“Why didn’t you tell me the truth?”
Driving in a sedan, surrounded by the beauty of redwoods, The Cow first introduces us to a couple by the names Kath (Winona Ryder) and Max (John Gallagher Jr.). They appear to be your usual couple—escaping their doldrum lives to spend a weekend in a cabin surrounded by nature’s beauty. But as they interact more with each other, we see how different they truly are. Max is a bit more easy-going, or immature depending on how you view things. He’s definitely being written with the millennial stereotypes in mind. Kath, on the other hand, is more “mature,” or level-headed. They’re clearly a yin and yang, or opposites attract type, but it works for them, or so it seems. As The Cow progresses, we slowly learn that the large age gap between the two may be a bigger strain on their relationship than they let on.
Upon arriving at their destination Kath and Max see a car parked by the cabin, and a person steps onto the front steps dressed in a green rain poncho. Max greets Al (Owen Teague), the man in the poncho, and although Max’s mannerisms are agreeable, Al is not very welcoming. “We had a reservation,” Kath says. Double booked, maybe? The three quarrel about the booking, but the argument is broken up when Greta (Brianne Tju), also dressed in a green rain poncho, agrees that they should all stay together. Why let a double booking get in the way when you can share an Airbnb with two strangers robed in green rain ponchos? And yet, that’s not the weirdest part.
The night only gets stranger when the four play a 70s couples board game, which asks you questions about, or pertaining to, your significant other. But like Greta replies to Kath, her and Al are “not together—not in that capitalist, consumerist, cisnormative bullshit way.” It’s through the game that we find out that Max was Kath’s student, which Greta responds, “hot!” Greta wants more information as to how it went down—her imagination obviously circling the plot of an adult film. However, their story is bland and vanilla, which makes Greta sink back in her chair. She knows she can get something out of Max which makes her passionately make out with his, yes, elbow, when the next card says to do so. The next morning when Kath wakes up she finds Al crying in the woods. Greta and Max have run off together. As Kath tries to call Max, he no longer answers, or returns her texts. She’s been ghosted. But the more she adds up the red flags in her head, the more the sequence of events feels off.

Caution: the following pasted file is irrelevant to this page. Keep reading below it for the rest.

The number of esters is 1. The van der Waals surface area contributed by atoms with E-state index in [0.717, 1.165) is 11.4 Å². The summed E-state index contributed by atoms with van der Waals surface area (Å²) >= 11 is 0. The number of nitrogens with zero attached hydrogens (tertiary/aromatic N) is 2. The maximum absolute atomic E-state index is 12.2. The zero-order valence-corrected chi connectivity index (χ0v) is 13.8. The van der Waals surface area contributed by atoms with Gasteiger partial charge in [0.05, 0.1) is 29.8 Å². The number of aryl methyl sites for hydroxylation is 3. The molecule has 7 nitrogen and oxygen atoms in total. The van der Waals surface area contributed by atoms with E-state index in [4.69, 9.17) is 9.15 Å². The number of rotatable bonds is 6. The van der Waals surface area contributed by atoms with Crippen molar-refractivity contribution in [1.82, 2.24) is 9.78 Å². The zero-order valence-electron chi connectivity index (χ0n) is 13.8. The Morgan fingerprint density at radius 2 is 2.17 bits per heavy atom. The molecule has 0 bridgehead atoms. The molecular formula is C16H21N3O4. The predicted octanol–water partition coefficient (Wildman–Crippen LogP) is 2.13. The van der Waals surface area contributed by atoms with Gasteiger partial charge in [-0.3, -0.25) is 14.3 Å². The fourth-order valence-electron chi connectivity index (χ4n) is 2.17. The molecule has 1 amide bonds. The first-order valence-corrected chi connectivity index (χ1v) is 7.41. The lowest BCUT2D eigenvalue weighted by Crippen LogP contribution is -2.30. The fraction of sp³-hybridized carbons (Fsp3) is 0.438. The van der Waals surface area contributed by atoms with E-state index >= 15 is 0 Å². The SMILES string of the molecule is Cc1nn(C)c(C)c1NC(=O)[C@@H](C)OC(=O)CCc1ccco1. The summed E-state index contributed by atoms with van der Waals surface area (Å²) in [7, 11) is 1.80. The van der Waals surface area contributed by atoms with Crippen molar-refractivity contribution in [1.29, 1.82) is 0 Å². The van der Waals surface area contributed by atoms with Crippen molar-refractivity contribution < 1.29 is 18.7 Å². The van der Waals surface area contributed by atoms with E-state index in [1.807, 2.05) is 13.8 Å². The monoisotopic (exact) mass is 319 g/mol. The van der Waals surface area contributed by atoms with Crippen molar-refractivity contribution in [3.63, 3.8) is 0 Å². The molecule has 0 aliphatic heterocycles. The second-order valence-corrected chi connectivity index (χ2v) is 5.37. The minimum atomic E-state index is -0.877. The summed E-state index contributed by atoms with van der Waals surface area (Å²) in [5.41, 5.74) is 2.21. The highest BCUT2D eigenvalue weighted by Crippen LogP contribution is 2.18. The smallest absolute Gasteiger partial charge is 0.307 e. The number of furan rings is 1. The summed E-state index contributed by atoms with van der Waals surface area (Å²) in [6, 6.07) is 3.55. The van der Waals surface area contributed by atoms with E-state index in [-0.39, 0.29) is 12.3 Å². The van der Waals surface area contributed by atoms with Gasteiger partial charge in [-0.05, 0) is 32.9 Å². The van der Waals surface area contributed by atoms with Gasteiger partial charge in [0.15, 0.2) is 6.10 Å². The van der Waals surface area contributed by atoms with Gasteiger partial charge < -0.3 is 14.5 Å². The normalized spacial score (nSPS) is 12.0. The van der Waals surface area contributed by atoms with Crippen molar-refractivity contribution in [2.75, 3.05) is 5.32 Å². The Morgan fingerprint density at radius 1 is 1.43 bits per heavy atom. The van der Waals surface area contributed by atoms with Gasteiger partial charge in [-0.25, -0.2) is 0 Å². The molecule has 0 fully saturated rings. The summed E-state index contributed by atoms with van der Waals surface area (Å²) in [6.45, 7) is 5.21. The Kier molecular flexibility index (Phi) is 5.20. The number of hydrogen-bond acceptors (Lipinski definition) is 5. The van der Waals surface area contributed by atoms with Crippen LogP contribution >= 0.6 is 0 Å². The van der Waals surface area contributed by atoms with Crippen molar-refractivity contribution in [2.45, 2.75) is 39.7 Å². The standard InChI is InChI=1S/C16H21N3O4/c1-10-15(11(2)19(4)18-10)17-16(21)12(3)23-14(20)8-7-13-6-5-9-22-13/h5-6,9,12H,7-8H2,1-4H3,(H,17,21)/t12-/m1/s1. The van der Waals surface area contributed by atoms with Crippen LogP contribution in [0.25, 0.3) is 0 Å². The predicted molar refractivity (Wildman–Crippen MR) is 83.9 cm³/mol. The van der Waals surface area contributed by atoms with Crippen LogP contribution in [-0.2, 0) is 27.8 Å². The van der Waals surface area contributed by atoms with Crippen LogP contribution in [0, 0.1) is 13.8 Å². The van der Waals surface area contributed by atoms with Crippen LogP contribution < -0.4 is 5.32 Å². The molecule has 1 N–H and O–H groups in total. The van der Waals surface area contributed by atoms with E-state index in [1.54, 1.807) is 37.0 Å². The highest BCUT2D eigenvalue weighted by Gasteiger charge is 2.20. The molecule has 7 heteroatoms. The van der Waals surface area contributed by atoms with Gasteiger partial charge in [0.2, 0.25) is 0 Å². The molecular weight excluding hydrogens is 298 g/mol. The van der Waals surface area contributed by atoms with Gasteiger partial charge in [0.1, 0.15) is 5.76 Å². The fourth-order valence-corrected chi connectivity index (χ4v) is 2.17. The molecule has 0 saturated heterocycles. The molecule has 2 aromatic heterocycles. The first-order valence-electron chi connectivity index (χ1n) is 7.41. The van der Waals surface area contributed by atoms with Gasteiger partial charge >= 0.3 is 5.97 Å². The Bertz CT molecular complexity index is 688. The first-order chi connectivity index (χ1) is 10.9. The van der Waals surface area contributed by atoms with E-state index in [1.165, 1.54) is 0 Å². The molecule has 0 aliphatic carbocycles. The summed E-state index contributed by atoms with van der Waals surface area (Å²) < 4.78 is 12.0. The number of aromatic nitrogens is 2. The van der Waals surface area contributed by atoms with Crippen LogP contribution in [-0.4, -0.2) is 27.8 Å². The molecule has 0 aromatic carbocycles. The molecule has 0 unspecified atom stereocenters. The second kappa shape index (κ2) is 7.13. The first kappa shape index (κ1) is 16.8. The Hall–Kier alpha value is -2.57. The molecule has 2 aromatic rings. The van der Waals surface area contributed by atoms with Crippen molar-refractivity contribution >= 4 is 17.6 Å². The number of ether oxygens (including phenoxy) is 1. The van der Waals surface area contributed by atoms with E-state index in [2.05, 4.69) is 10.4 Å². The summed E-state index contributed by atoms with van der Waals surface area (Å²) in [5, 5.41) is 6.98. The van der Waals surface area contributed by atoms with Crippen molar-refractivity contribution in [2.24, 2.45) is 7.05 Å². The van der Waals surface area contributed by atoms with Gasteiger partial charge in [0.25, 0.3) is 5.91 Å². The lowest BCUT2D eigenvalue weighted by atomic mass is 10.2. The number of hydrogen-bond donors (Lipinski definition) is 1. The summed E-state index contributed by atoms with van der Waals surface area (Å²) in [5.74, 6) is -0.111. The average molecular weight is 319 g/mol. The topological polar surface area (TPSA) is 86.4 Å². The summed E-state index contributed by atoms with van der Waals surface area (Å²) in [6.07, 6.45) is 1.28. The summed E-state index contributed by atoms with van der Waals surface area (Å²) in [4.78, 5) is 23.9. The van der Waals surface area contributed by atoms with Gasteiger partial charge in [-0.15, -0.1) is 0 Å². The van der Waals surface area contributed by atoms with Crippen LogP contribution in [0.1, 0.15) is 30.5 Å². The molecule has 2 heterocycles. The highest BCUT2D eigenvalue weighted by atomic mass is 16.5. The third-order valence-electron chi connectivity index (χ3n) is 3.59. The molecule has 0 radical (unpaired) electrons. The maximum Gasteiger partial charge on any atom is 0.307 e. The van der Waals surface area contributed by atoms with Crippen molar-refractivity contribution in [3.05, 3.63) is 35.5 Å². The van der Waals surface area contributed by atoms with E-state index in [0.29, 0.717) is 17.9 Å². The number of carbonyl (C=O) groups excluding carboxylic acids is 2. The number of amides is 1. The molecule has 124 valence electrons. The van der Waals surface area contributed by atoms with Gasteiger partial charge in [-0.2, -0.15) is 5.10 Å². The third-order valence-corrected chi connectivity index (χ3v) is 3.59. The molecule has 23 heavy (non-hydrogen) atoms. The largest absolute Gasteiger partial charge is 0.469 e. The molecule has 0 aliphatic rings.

If we know anything about the way Eli Horowitz writes, most notably on the Amazon show Homecoming, he tells his stories in pieces as the truth is slowly revealed. That’s how The Cow’s narrative is written, as pieces of the past is given to us briefly over time. There’s a lot that goes on within the first half, and while it does keep you interested for a while, it gets boring fast. With moments that come and go—sparking your interest to keep the plot of the film moderately moving—The Cow is either on par or slightly below the indie thriller films that have come out recently. I’m speaking of films like Dave Franco’s, The Rental. Even Dermot Mulroney, who plays the cabin owner, surprisingly hinders the movie even more as The Cow takes on a different tone once he enters the film. It’s almost as if it’s telling two different stories, but at the same time, telling the story it always intentionally wanted to tell. It’s a simple storyline that becomes a convoluted mess by the end.
There’s not much to say for the performances, because they were only okay. Ryder, who’s shown her talent throughout her career, brings a certain level of acting to Kath who is basically a very hollow character. I acknowledge that there’s not much she can do with the material, because it’s terribly bland. As for the other performances, including Mulroney, they’re all trying too hard to oomph up their characters, and it comes off extremely fake.
After watching The Cow, I’ll admit that I’m a little fatigued with movies like this (i.e. cabin thrillers). If you’ve seen one you’ve seen them all. With a slightly different premise then your usual cabin thrillers, it begins to pick up in the last 20 minutes, but falls on its face at the end. I had genuinely high hopes for this one, but sadly, The Cow is utterly forgettable.
Directed by: Eli Horowitz
Written by: Matthew Derby and Eli Horowitz
Starring: Winona Ryder, John Gallagher Jr., Owen Teague, Brianne Tju, and Dermot Mulroney